“Cookie Cutter Condos” and “Vertical Sprawl” have become ubiquitous terms in describing contemporary architecture in Vancouver over the last two decades.
Since the 1990s, Vancouver has been experiencing a seemingly never-ending boom in condo tower construction. The False Creek skyline has become the flagship of this simultaneously impressive yet banal transformation. While the majority of these towers are clean and non-offensive, they are also often uninspired.
Large swaths of downtown Vancouver have become a sterile table top of light blue and sea-foam green glass. Surprisingly, this wasn’t always the case for Vancouver. In fact, for such a young urban area, Vancouver has a surprisingly daring history of architectural ambition.
Throughout downtown Vancouver, prominent towers built throughout the 20th century of various styles and materials can be found and admired.
With its striking colour pallet of vibrant red and golden beige, reminiscent of an autumn landscape, the Dominion Building, which sits opposite Victory Square on the edge of Gastown, is a prime example of Vancouver’s architectural fearlessness of the past century.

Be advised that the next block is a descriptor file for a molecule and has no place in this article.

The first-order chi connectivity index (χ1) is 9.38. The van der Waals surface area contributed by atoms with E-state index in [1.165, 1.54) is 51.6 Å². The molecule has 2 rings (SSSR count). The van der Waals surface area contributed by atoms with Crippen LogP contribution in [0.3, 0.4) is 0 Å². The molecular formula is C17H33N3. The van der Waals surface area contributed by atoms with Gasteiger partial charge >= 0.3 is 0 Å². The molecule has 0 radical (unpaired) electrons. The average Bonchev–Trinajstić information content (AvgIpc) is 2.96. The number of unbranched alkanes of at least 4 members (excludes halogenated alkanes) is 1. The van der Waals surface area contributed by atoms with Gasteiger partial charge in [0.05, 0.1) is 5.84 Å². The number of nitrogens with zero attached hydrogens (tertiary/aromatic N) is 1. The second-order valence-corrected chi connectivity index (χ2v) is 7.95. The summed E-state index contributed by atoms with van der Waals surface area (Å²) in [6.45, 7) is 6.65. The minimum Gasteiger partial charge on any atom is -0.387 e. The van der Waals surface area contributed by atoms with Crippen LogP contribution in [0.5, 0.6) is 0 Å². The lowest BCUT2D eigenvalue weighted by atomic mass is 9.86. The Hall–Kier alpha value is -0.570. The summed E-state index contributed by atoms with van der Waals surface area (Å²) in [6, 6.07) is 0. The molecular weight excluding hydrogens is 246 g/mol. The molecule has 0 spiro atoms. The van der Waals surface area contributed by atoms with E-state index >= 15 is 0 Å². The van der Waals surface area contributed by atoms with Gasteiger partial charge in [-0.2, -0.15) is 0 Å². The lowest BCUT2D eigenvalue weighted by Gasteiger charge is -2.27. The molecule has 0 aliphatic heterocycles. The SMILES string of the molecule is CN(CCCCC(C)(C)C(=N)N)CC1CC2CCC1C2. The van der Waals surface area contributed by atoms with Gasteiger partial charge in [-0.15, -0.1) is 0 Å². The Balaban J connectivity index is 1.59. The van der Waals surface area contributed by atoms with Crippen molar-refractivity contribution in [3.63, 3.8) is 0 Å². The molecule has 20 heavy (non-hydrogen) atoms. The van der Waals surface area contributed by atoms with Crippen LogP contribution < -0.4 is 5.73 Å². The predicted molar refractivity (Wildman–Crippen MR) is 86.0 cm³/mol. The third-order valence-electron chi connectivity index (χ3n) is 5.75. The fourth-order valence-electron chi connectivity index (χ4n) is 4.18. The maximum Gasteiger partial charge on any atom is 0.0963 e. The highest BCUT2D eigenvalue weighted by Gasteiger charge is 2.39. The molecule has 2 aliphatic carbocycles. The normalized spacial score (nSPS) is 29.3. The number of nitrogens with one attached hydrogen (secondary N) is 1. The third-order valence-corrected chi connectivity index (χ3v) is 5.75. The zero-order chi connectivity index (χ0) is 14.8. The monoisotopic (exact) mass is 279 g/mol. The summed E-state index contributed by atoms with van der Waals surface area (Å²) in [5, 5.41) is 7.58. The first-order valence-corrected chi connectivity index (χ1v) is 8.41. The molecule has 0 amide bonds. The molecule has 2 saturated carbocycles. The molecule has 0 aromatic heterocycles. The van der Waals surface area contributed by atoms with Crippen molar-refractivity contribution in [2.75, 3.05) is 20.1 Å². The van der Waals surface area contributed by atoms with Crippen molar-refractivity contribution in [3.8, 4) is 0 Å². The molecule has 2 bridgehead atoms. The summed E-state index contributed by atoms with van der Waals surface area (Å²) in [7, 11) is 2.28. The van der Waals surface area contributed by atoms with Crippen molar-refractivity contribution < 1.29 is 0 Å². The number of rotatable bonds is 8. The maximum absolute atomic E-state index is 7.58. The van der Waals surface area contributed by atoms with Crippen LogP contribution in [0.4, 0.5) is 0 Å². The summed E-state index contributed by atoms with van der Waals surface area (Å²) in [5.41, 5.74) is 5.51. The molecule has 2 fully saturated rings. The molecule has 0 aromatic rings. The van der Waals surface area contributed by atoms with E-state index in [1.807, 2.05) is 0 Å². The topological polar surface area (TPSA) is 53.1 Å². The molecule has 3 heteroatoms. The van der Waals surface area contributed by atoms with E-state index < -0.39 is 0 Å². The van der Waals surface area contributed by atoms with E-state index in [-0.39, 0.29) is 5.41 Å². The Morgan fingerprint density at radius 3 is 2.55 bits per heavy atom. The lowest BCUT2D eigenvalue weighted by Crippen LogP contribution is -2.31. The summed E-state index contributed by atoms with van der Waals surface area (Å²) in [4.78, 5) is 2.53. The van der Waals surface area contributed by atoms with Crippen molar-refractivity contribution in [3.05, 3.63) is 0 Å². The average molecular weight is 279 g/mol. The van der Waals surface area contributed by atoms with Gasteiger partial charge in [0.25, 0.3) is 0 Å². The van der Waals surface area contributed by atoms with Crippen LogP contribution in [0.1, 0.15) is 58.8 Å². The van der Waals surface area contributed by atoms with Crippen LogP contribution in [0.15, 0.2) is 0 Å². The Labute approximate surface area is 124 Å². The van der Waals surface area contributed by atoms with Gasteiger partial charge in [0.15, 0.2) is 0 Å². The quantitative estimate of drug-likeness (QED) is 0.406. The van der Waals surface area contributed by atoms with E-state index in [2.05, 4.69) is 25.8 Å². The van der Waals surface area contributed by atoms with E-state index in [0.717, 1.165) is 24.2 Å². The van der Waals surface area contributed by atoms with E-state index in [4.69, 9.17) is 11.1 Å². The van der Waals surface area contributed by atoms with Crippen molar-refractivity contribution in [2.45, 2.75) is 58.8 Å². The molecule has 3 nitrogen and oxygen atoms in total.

Upon its completion in 1910, it had the honour of being the tallest commercial tower in the British Empire.
Only two years later, the 82-metre Sun Tower, with its iconic steel dome, would dominate the Vancouver skyline.
It not only surpassed the 53-metre Dominion Building for tallest in the city, but for a single year it was crowned the tallest of all buildings in the British Empire.
Of course, no list of classic Vancouver architectural icons is complete without mentioning the Marine Building.
Completed in 1930 and standing at 98 metres tall, the Marine Building on Burrard Street is considered to be one of the best examples of Art Deco architecture in the world. In recent years it has been featured heavily in film and TV productions, often standing in for New York City. While the quality of these films, such as The Fantastic Four, are debatable, the quality of the Marine Building is indisputable.
These are just three examples of the numerous structural gems from the early 1900s that anchor Vancouver’s urban form.
Vancouver’s architectural flare continued to burn throughout the second half of the 20th century as well, but began to wane in the early 1990s.